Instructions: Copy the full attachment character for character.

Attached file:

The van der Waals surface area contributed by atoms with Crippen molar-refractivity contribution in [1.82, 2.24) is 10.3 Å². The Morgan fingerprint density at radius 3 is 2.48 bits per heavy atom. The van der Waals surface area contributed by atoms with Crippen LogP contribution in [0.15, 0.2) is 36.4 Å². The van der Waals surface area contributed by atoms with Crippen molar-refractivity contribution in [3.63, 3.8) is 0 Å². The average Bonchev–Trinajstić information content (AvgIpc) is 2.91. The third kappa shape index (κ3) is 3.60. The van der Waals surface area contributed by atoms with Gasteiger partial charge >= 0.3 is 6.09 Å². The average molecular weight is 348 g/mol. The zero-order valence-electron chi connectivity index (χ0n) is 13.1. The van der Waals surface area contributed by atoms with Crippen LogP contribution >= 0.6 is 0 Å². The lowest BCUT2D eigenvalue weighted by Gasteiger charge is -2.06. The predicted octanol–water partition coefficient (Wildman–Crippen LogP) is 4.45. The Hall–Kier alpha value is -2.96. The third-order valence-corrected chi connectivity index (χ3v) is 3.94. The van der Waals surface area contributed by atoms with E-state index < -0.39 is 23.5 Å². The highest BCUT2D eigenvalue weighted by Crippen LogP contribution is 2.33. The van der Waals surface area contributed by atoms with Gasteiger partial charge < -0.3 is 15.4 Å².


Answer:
The van der Waals surface area contributed by atoms with Crippen molar-refractivity contribution in [1.82, 2.24) is 10.3 Å². The Morgan fingerprint density at radius 3 is 2.48 bits per heavy atom. The van der Waals surface area contributed by atoms with Crippen LogP contribution in [0.15, 0.2) is 36.4 Å². The van der Waals surface area contributed by atoms with Crippen molar-refractivity contribution in [3.63, 3.8) is 0 Å². The average Bonchev–Trinajstić information content (AvgIpc) is 2.91. The third kappa shape index (κ3) is 3.60. The van der Waals surface area contributed by atoms with Gasteiger partial charge >= 0.3 is 6.09 Å². The average molecular weight is 348 g/mol. The zero-order valence-electron chi connectivity index (χ0n) is 13.1. The van der Waals surface area contributed by atoms with Crippen LogP contribution >= 0.6 is 0 Å². The lowest BCUT2D eigenvalue weighted by Gasteiger charge is -2.06. The predicted octanol–water partition coefficient (Wildman–Crippen LogP) is 4.45. The Hall–Kier alpha value is -2.96. The third-order valence-corrected chi connectivity index (χ3v) is 3.94. The van der Waals surface area contributed by atoms with E-state index < -0.39 is 23.5 Å². The highest BCUT2D eigenvalue weighted by Crippen LogP contribution is 2.33. The van der Waals surface area contributed by atoms with Gasteiger partial charge < -0.3 is 15.4 Å².